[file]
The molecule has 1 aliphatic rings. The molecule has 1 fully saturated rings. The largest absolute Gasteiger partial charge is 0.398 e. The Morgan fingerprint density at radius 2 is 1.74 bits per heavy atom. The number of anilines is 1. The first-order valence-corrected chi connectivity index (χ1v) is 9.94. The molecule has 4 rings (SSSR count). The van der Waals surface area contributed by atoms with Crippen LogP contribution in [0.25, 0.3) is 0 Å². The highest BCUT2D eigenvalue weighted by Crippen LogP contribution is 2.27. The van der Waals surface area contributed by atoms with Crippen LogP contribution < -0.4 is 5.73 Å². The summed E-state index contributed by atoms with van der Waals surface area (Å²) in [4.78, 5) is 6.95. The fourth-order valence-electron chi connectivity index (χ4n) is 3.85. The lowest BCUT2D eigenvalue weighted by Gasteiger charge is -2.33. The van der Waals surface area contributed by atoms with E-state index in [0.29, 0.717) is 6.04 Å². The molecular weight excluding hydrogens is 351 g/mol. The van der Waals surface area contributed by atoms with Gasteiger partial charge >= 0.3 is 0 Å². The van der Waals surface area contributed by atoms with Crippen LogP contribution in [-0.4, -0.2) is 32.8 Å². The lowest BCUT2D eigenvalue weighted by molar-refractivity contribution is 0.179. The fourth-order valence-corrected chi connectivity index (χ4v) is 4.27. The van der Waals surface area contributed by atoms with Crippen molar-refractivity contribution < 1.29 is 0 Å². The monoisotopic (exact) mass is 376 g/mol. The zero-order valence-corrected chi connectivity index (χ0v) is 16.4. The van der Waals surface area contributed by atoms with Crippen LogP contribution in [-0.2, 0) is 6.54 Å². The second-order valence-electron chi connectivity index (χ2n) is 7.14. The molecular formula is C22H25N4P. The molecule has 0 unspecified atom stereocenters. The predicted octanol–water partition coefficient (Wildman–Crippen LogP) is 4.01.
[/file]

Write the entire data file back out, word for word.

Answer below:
The molecule has 1 aliphatic rings. The molecule has 1 fully saturated rings. The largest absolute Gasteiger partial charge is 0.398 e. The Morgan fingerprint density at radius 2 is 1.74 bits per heavy atom. The number of anilines is 1. The first-order valence-corrected chi connectivity index (χ1v) is 9.94. The molecule has 4 rings (SSSR count). The van der Waals surface area contributed by atoms with Crippen LogP contribution in [0.25, 0.3) is 0 Å². The highest BCUT2D eigenvalue weighted by Crippen LogP contribution is 2.27. The van der Waals surface area contributed by atoms with Crippen LogP contribution < -0.4 is 5.73 Å². The summed E-state index contributed by atoms with van der Waals surface area (Å²) in [4.78, 5) is 6.95. The fourth-order valence-electron chi connectivity index (χ4n) is 3.85. The lowest BCUT2D eigenvalue weighted by Gasteiger charge is -2.33. The van der Waals surface area contributed by atoms with E-state index in [0.29, 0.717) is 6.04 Å². The molecular weight excluding hydrogens is 351 g/mol. The van der Waals surface area contributed by atoms with Gasteiger partial charge >= 0.3 is 0 Å². The van der Waals surface area contributed by atoms with Crippen LogP contribution in [-0.4, -0.2) is 32.8 Å². The lowest BCUT2D eigenvalue weighted by molar-refractivity contribution is 0.179. The fourth-order valence-corrected chi connectivity index (χ4v) is 4.27. The van der Waals surface area contributed by atoms with Crippen molar-refractivity contribution < 1.29 is 0 Å². The monoisotopic (exact) mass is 376 g/mol. The zero-order valence-corrected chi connectivity index (χ0v) is 16.4. The van der Waals surface area contributed by atoms with Crippen LogP contribution in [-0.2, 0) is 6.54 Å². The second-order valence-electron chi connectivity index (χ2n) is 7.14. The molecular formula is C22H25N4P. The molecule has 0 unspecified atom stereocenters. The predicted octanol–water partition coefficient (Wildman–Crippen LogP) is 4.01.